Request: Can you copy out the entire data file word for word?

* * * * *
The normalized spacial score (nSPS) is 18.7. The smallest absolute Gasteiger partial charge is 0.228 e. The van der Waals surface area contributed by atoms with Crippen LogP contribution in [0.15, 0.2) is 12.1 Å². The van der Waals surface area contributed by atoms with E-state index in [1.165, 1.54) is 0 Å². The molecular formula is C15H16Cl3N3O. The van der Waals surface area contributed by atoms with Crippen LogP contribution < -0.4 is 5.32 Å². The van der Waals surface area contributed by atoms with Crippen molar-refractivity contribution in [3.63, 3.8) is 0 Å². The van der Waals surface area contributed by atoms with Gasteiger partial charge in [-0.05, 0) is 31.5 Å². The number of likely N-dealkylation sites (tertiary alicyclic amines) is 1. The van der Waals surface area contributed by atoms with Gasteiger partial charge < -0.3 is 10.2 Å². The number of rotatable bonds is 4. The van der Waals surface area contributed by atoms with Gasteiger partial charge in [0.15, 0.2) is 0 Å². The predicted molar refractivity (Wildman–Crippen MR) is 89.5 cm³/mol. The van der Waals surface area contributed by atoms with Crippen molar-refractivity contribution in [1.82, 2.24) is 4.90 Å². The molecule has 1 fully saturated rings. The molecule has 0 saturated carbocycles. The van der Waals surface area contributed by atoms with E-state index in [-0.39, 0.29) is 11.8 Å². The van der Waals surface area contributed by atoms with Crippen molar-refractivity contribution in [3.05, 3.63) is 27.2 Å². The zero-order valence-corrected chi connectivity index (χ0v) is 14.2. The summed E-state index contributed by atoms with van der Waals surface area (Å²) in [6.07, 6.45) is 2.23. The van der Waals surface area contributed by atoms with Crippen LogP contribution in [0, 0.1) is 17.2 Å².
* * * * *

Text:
The normalized spacial score (nSPS) is 18.7. The smallest absolute Gasteiger partial charge is 0.228 e. The van der Waals surface area contributed by atoms with Crippen LogP contribution in [0.15, 0.2) is 12.1 Å². The van der Waals surface area contributed by atoms with E-state index in [1.165, 1.54) is 0 Å². The molecular formula is C15H16Cl3N3O. The van der Waals surface area contributed by atoms with Crippen LogP contribution < -0.4 is 5.32 Å². The van der Waals surface area contributed by atoms with Crippen molar-refractivity contribution in [3.63, 3.8) is 0 Å². The van der Waals surface area contributed by atoms with Gasteiger partial charge in [-0.05, 0) is 31.5 Å². The number of likely N-dealkylation sites (tertiary alicyclic amines) is 1. The van der Waals surface area contributed by atoms with Gasteiger partial charge < -0.3 is 10.2 Å². The number of rotatable bonds is 4. The van der Waals surface area contributed by atoms with Gasteiger partial charge in [0.15, 0.2) is 0 Å². The predicted molar refractivity (Wildman–Crippen MR) is 89.5 cm³/mol. The van der Waals surface area contributed by atoms with Crippen molar-refractivity contribution in [1.82, 2.24) is 4.90 Å². The molecule has 1 fully saturated rings. The molecule has 0 saturated carbocycles. The van der Waals surface area contributed by atoms with E-state index in [-0.39, 0.29) is 11.8 Å². The van der Waals surface area contributed by atoms with Crippen molar-refractivity contribution in [3.05, 3.63) is 27.2 Å². The zero-order valence-corrected chi connectivity index (χ0v) is 14.2. The summed E-state index contributed by atoms with van der Waals surface area (Å²) in [6.07, 6.45) is 2.23. The van der Waals surface area contributed by atoms with Crippen LogP contribution in [0, 0.1) is 17.2 Å².